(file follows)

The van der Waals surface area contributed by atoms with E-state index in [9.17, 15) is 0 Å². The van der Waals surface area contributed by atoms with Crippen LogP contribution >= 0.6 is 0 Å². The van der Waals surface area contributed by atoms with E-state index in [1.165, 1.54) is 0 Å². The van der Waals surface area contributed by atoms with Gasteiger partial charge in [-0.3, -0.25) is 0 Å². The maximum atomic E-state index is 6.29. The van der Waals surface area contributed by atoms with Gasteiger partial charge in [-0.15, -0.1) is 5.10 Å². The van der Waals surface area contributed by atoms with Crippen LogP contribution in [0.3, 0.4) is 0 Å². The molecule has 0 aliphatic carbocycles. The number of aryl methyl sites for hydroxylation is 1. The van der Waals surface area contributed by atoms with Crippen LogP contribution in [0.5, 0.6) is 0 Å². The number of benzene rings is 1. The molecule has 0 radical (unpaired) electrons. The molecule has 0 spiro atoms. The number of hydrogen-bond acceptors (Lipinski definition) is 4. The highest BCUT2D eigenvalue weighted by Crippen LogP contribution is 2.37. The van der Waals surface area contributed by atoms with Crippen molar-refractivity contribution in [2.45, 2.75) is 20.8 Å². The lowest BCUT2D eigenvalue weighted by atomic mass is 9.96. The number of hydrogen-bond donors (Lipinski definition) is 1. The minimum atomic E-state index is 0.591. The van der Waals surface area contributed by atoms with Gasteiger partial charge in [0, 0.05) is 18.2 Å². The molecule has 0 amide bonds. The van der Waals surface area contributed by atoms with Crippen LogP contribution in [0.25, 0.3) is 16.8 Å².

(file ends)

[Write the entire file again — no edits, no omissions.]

The van der Waals surface area contributed by atoms with E-state index in [9.17, 15) is 0 Å². The van der Waals surface area contributed by atoms with Crippen LogP contribution >= 0.6 is 0 Å². The van der Waals surface area contributed by atoms with E-state index in [1.165, 1.54) is 0 Å². The van der Waals surface area contributed by atoms with Gasteiger partial charge in [-0.3, -0.25) is 0 Å². The maximum atomic E-state index is 6.29. The van der Waals surface area contributed by atoms with Gasteiger partial charge in [-0.15, -0.1) is 5.10 Å². The van der Waals surface area contributed by atoms with Crippen LogP contribution in [0.3, 0.4) is 0 Å². The molecule has 0 aliphatic carbocycles. The number of aryl methyl sites for hydroxylation is 1. The van der Waals surface area contributed by atoms with Crippen LogP contribution in [0.5, 0.6) is 0 Å². The number of benzene rings is 1. The molecule has 0 radical (unpaired) electrons. The molecule has 0 spiro atoms. The number of hydrogen-bond acceptors (Lipinski definition) is 4. The highest BCUT2D eigenvalue weighted by Crippen LogP contribution is 2.37. The van der Waals surface area contributed by atoms with Crippen molar-refractivity contribution in [2.45, 2.75) is 20.8 Å². The lowest BCUT2D eigenvalue weighted by atomic mass is 9.96. The number of hydrogen-bond donors (Lipinski definition) is 1. The minimum atomic E-state index is 0.591. The van der Waals surface area contributed by atoms with Gasteiger partial charge in [0, 0.05) is 18.2 Å². The molecule has 0 amide bonds. The van der Waals surface area contributed by atoms with Crippen LogP contribution in [0.25, 0.3) is 16.8 Å².